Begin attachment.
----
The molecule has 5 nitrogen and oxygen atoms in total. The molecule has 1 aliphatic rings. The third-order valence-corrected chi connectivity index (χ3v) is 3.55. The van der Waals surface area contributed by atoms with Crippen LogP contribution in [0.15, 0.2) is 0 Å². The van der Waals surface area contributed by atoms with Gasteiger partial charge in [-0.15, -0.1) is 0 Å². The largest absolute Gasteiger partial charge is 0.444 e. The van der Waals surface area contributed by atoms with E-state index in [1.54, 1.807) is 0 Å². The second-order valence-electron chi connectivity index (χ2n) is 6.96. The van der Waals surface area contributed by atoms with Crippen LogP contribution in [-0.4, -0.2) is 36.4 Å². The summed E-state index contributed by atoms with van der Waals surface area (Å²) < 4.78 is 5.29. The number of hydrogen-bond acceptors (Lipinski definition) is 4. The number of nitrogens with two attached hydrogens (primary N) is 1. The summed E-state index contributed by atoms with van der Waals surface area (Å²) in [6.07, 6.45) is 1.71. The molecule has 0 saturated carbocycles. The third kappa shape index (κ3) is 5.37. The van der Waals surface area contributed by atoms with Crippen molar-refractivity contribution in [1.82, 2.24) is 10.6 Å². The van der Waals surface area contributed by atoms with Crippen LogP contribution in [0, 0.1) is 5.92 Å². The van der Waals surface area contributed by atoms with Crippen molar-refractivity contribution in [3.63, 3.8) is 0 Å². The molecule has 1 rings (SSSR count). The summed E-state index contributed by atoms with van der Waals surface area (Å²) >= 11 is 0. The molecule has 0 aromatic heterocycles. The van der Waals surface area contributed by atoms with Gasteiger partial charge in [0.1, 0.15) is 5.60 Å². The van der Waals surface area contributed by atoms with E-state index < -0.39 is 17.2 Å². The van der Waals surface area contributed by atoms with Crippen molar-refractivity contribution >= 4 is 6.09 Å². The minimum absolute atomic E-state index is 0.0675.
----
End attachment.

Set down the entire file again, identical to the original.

The molecule has 5 nitrogen and oxygen atoms in total. The molecule has 1 aliphatic rings. The third-order valence-corrected chi connectivity index (χ3v) is 3.55. The van der Waals surface area contributed by atoms with Crippen LogP contribution in [0.15, 0.2) is 0 Å². The van der Waals surface area contributed by atoms with Gasteiger partial charge in [-0.15, -0.1) is 0 Å². The largest absolute Gasteiger partial charge is 0.444 e. The van der Waals surface area contributed by atoms with E-state index in [1.54, 1.807) is 0 Å². The second-order valence-electron chi connectivity index (χ2n) is 6.96. The van der Waals surface area contributed by atoms with Crippen LogP contribution in [-0.4, -0.2) is 36.4 Å². The summed E-state index contributed by atoms with van der Waals surface area (Å²) < 4.78 is 5.29. The number of hydrogen-bond acceptors (Lipinski definition) is 4. The number of nitrogens with two attached hydrogens (primary N) is 1. The summed E-state index contributed by atoms with van der Waals surface area (Å²) in [6.07, 6.45) is 1.71. The molecule has 0 saturated carbocycles. The third kappa shape index (κ3) is 5.37. The van der Waals surface area contributed by atoms with Crippen molar-refractivity contribution in [1.82, 2.24) is 10.6 Å². The van der Waals surface area contributed by atoms with Crippen LogP contribution in [0, 0.1) is 5.92 Å². The van der Waals surface area contributed by atoms with Crippen molar-refractivity contribution in [3.63, 3.8) is 0 Å². The molecule has 1 rings (SSSR count). The summed E-state index contributed by atoms with van der Waals surface area (Å²) >= 11 is 0. The molecule has 0 aromatic heterocycles. The van der Waals surface area contributed by atoms with Gasteiger partial charge in [0.1, 0.15) is 5.60 Å². The van der Waals surface area contributed by atoms with E-state index < -0.39 is 17.2 Å². The van der Waals surface area contributed by atoms with Crippen molar-refractivity contribution >= 4 is 6.09 Å². The minimum absolute atomic E-state index is 0.0675.